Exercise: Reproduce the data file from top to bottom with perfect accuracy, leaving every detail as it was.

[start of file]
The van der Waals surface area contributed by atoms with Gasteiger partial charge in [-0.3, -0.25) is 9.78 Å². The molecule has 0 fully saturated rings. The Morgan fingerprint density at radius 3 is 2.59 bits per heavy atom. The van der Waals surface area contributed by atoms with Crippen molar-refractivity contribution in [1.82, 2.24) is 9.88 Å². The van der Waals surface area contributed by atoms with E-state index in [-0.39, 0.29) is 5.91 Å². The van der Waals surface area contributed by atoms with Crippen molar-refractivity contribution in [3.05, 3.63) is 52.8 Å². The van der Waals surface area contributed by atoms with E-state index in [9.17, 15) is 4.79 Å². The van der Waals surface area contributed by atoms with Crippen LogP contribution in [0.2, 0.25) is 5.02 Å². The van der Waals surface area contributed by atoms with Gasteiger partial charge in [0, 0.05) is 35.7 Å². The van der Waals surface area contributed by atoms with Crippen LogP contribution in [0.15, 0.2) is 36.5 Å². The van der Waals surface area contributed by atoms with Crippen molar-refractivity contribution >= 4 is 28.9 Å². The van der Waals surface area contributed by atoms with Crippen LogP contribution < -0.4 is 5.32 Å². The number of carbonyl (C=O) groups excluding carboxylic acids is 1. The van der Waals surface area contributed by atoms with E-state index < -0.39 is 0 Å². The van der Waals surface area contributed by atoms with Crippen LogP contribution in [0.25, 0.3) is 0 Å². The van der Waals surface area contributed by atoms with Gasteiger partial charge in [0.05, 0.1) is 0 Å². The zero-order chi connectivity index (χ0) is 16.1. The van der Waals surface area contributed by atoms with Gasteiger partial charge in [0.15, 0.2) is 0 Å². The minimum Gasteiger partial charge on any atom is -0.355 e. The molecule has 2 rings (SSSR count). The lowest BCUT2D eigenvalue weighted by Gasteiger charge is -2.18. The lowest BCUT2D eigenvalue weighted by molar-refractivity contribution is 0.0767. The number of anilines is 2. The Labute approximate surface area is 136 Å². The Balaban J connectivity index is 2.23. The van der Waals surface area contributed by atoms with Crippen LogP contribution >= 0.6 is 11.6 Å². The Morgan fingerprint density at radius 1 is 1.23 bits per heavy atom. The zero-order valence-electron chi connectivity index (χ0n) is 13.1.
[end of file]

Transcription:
The van der Waals surface area contributed by atoms with Gasteiger partial charge in [-0.3, -0.25) is 9.78 Å². The molecule has 0 fully saturated rings. The Morgan fingerprint density at radius 3 is 2.59 bits per heavy atom. The van der Waals surface area contributed by atoms with Crippen molar-refractivity contribution in [1.82, 2.24) is 9.88 Å². The van der Waals surface area contributed by atoms with E-state index in [-0.39, 0.29) is 5.91 Å². The van der Waals surface area contributed by atoms with Crippen molar-refractivity contribution in [3.05, 3.63) is 52.8 Å². The van der Waals surface area contributed by atoms with E-state index in [9.17, 15) is 4.79 Å². The van der Waals surface area contributed by atoms with Crippen LogP contribution in [0.2, 0.25) is 5.02 Å². The van der Waals surface area contributed by atoms with Gasteiger partial charge in [0, 0.05) is 35.7 Å². The van der Waals surface area contributed by atoms with Crippen LogP contribution in [0.15, 0.2) is 36.5 Å². The van der Waals surface area contributed by atoms with Crippen molar-refractivity contribution >= 4 is 28.9 Å². The van der Waals surface area contributed by atoms with Crippen LogP contribution < -0.4 is 5.32 Å². The number of carbonyl (C=O) groups excluding carboxylic acids is 1. The van der Waals surface area contributed by atoms with E-state index < -0.39 is 0 Å². The van der Waals surface area contributed by atoms with Crippen LogP contribution in [0.25, 0.3) is 0 Å². The van der Waals surface area contributed by atoms with Gasteiger partial charge in [0.05, 0.1) is 0 Å². The zero-order chi connectivity index (χ0) is 16.1. The van der Waals surface area contributed by atoms with Gasteiger partial charge in [0.15, 0.2) is 0 Å². The minimum Gasteiger partial charge on any atom is -0.355 e. The molecule has 2 rings (SSSR count). The lowest BCUT2D eigenvalue weighted by Gasteiger charge is -2.18. The lowest BCUT2D eigenvalue weighted by molar-refractivity contribution is 0.0767. The number of anilines is 2. The Labute approximate surface area is 136 Å². The Balaban J connectivity index is 2.23. The van der Waals surface area contributed by atoms with Crippen LogP contribution >= 0.6 is 11.6 Å². The Morgan fingerprint density at radius 1 is 1.23 bits per heavy atom. The zero-order valence-electron chi connectivity index (χ0n) is 13.1.